Spiritual exercises which were previously undertaken in an effort to obtain a goal, such as gaining shanti or shakti, are now done simply because they are enjoyable. At the early stages of sadhana, one feels like a child forced to do homework when he would rather play. The alarm clock rings in the morning and the beginning yogi wishes for nothing more than to roll over and go back to sleep. He does not understand why his teacher requires daily practice. He would prefer his sleep or coffee and newspaper to his morning sadhana.
Just as the child would rather play games than study, so would the immature yogi favor goofing-off to undertaking his practices. Later, however, like a student who has matured and become an enthusiastic scholar, the aspirant looks forward to those periods when he can focus on his spiritual practices. He no longer performs them because he seeks something further down his path, but because he finds gratification in his sadhana. Like an artist who enjoys painting or an athlete who delights in exercise, the yogi relishes the opportunity to express his creative life force through his sadhana.
Stage 4: Lankabhayankaram (Terrifier of Lanka)
With the acquisition of the vision of Ramlila, one might feel that his journey has reached completion. But this stage is only the prelude to full accomplishment. First, great obstacles which prevent permanent abidance in the sacred inner space must be overcome. From the very depths of the chitta (personal consciousness) arise fears, doubts, and defenses which are like a mighty wall obstructing further progress. In psychological terms, we might say that this is the appearance of the darker aspects of the subconscious which are resistant to change. They seek to remain the dominant forces in one's psyche, reluctant to surrender before the tendencies of peace and harmony.
This insight has been presented mythologically in the tales of Christ being tempted in the desert, and of Buddha being tempted and attacked by Mara as he sat under the bodhi tree. In both cases the aspirant was victorious. Jesus put Satan behind him and went on to fulfill his mission. The Buddha persisted in his meditation until the forces of Mara were depleted, and he attained his supreme enlightenment dedicated to the welfare of all beings.
The term"lankabhayankaram"Is an epithet given to Hanuman, one of the heroes of the great Indian epic, the Ramayana. It literally means"terrifier of Lanka," as Hanuman is depicted as the destroyer of Lanka, the stronghold of demons. Hanuman is able to recognize a demon, no matter how subtle be his disguise, and he holds nothing back in his battle to destroy the negative forces. Symbolically, Hanuman (the accomplished aspirant) is able to recognize the demons (negative thoughts and feelings) which might present themselves to his consciousness, no matter how disguised (attractive, distracting, or logical) they might be. With his mighty club (the power of his own devotion) he destroys their presence in Lanka (in his heart).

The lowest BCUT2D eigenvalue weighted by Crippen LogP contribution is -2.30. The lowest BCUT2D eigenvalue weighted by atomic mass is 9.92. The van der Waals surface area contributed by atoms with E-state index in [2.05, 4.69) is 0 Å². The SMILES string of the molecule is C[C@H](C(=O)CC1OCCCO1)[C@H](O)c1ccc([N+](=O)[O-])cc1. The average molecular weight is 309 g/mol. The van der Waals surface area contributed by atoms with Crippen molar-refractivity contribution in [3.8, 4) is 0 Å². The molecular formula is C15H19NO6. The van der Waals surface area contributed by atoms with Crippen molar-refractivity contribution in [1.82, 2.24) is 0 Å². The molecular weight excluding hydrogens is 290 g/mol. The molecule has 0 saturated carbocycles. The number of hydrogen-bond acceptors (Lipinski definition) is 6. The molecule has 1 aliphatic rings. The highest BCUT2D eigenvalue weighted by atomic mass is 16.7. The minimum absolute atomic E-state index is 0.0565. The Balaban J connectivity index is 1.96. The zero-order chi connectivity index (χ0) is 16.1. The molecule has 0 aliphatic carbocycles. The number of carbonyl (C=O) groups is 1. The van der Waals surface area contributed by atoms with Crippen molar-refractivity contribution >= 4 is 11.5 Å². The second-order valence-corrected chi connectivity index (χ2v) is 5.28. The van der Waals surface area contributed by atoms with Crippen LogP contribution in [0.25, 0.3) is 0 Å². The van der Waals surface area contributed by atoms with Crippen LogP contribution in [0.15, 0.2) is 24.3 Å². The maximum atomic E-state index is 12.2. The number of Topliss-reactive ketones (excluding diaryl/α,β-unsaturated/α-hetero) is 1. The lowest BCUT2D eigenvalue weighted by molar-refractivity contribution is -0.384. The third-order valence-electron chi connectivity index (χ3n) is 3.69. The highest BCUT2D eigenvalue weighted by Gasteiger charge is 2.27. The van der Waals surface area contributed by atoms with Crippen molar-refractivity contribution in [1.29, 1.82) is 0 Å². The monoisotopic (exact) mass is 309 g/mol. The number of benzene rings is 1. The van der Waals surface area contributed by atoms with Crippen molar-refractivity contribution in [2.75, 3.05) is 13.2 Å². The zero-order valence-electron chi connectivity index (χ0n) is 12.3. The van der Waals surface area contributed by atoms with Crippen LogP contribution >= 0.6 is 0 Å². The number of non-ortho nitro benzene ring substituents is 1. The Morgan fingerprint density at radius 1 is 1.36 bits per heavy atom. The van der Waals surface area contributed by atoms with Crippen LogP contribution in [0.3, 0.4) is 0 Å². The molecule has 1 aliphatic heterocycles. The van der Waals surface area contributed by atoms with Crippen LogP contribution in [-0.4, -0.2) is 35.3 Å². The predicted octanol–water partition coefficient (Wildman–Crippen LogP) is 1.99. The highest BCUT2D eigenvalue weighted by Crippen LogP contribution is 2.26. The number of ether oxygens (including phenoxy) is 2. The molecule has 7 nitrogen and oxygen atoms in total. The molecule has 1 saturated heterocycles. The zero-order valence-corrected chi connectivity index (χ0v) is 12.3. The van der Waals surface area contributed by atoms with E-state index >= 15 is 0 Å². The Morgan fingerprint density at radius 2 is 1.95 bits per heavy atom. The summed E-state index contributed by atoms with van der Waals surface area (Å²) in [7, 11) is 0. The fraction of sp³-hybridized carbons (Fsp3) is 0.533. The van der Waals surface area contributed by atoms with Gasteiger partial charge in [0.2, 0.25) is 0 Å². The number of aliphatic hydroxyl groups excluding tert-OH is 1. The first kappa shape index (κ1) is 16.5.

Each aspirant must eventually find that fiery part of himself symbolized by Hanuman—selfless server and noble warrior. The spiritual path is not for the meek or those who give lip service to some amorphous, un-tested virtue described as"non-violence." Gentleness towards others is always to be demonstrated, but one must be a mighty conqueror of the Lanka within. The demons of selfish desire and laziness will not surrender without a fight. They must be slain with the sword of vitality and enthusiasm for the battle!
Stage 5. Ma (Mother)
The primal human sound, Ma, universal throughout virtually every tongue, holds special significance in the yogic tradition."Ma," in Sanskrit, refers to the Great Goddess, the Divine Mother, the Alpha and Omega of existence. It is She who remains ever transcendent, yet permeates every atom of existence with Her loving presence. From Her, the One Absolute, arise the multitude of relative beings. She gives them birth and She nurtures their lives in the form of Mother Nature. She beguiles them with her veil of spiritual illusion, causing them to forget their divine status, while She also provides the props and supports they will need to become free of the illusion.
She laughs in divine intoxication at the blissful paradox of Her game. She is the peace that surpasseth understanding because she lives always beyond the known. She is never bound by any human concept or idea. In India, She is depicted as Kali, the dancing, black Goddess with a garland of human heads hung on her chest. For all people will be called to offer their heads (egos) to Her. They can do so lovingly, in devotion, after which they rise from their beheading reborn as Children of God. Or, if ignorance and pride prevent them from humbly submitting themselves to this process, Kali ends up with their heads anyway through the defeats that life heaves upon the egoic man—ending with the supreme defeat, the humiliation of death.
Yoga is a rational system of steps that lead to this fifth stage, the trans-rational leap of faith into that which can never be known, only loved. Depicting this Transcendent as Goddess is very appropriate for our time, for we have become estranged from nature and the feminine values of sympathy, tenderness, and an appreciation for the cyclical nature of life. Our rocket ships, our computers, and our atom bombs prove our ability to construct devices that demonstrate our cleverness at applying reason and manipulating Aristotelian logic. Great as these achievements might be, they leave us empty in heart, for the heart is the realm of intuition. Like Adam and Eve, we have tasted the fruits of our knowing, only to find how bitter is the cost.
I am not proposing that we abandon reason, only that it be informed by intuition. For unless we are able, when necessary, to leap from the knowing, defensive mind into the innocent, intuitive heart, our earthly accomplishments are nothing but dust. And, as our weapons of destruction suggest, we may end as dust if we don't heed the voice of this inner Goddess. Bedecked with Her garland of severed heads, She appears dark and frightening only because she lives in the shadows of our unconscious. As one progresses through the stages of spiritual growth, one comes to know that fear of Her is nothing more than a self-perpetuating illusion based on ignorance.
Aspirant, fear nothing! Doubt your doubts, be angry with your anger, and penetrate through the darkness of terror-induced nightmares to the bliss-soaked dance of divine life: born, sustained, then destroyed by Ma.
Of Kali, Swami Vivekananda wrote,
Dancing mad with joy,
Come, Mother. Come!
For terror is Thy name,
Death is in Thy breath,
And every shaking step
destroys a world for e'er.
Thou atime', the All-Destroyer!
Come, O' Mother. Come!
Who dares misery love,
And hug the form of Death,
Dance in destruction's dance,
To him The Mother comes.
Prem Prakash is the founder of the Green Mountain School of Yoga. He have been practicing yoga and related arts and sciences since 1979. Other essays by Prem Prakash go to :